The city of Sacramento’s century-old family camp in the Eldorado National Forest withstood the Caldor Fire and remained standing Monday, even while cabins and other structures burned on the other side of Highway 50.
It was a really close call. The Sacramento Bee’s reporter and photographer discovered that the fire had advanced to within feet of some of Camp Sacramento’s structures, which are located on the south side of Highway 50 just shy of Echo Summit, roughly 90 miles east of the city.
As the fire surged toward Lake Tahoe, a Cal Fire unit protected the city’s campsite all day Sunday and into the night. Monday morning, the crew was still out there hosing out smoldering portions of the earth around the camp.
A Cal Fire team from Santa Clara, Tuolumne, and Calaveras counties made their stand at the camp while the fire spread on both sides of Highway 50. The Caldor Fire, which had burned 177,260 acres as of Monday morning, has destroyed at least a dozen cabins on the north side of Highway 50. But across the road, a five-engine squad halted the fire’s approach only feet below Camp Sacramento’s wooden cottages.
The city operates the camp under a lease with the Forest Service, and it has been a popular vacation destination for generations of Sacramento area children, parents, and grandparents – a rustic, old-school sanctuary known for singalongs, s’mores, arts and crafts, archery, and other activities.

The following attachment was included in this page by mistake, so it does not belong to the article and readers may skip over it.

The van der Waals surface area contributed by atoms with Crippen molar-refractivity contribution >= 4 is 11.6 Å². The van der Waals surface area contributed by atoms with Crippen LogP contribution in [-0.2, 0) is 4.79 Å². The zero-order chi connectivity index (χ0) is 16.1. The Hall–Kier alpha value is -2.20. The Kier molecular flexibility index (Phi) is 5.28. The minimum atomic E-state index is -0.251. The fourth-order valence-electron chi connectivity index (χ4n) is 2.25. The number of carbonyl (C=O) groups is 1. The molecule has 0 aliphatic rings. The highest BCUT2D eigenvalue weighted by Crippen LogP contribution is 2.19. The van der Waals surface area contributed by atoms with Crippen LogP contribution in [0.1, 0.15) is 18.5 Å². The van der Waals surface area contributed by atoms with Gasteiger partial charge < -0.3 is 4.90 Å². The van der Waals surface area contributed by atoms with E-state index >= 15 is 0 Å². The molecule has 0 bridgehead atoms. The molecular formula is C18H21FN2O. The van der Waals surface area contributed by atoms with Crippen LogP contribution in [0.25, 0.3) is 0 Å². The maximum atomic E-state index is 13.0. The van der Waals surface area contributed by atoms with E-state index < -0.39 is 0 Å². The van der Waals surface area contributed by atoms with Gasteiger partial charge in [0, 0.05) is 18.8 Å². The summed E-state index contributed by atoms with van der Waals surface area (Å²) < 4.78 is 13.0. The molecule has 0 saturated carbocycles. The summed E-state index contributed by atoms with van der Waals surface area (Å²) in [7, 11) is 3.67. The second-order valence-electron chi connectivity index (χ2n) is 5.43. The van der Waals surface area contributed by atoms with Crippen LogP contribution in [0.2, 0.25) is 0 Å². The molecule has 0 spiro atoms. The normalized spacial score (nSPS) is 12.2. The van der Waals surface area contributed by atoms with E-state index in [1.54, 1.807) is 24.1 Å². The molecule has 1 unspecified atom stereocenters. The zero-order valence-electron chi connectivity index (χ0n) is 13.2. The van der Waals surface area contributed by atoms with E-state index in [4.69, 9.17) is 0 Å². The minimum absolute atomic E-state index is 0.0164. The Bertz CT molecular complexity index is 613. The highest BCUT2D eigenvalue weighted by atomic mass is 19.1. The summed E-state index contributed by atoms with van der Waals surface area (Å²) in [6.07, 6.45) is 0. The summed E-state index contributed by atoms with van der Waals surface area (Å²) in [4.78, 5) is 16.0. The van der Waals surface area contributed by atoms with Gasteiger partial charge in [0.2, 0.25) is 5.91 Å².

“Wow. When The Bee informed Jackie Beecham, the city’s recreation manager, that the buildings were still standing, she exclaimed, “Wow.” Until that point, she had little information regarding the camp’s status other than a couple of photographs on social media indicating that the site was still intact. Officials at the camp posted on Facebook early Monday that they were still waiting for word on the facility’s fate.
The normal season for families at the camp concluded in early August. More than a week ago, the camp withdrew its personnel as a precaution and canceled post-season reservations.
The Santa Clara unit battalion chief, Cole Periera, said the troops began defending the campground at 8 a.m. Sunday and worked through the night. The employees, as well as all 61 cabins on the 14-acre property, remained on Monday morning.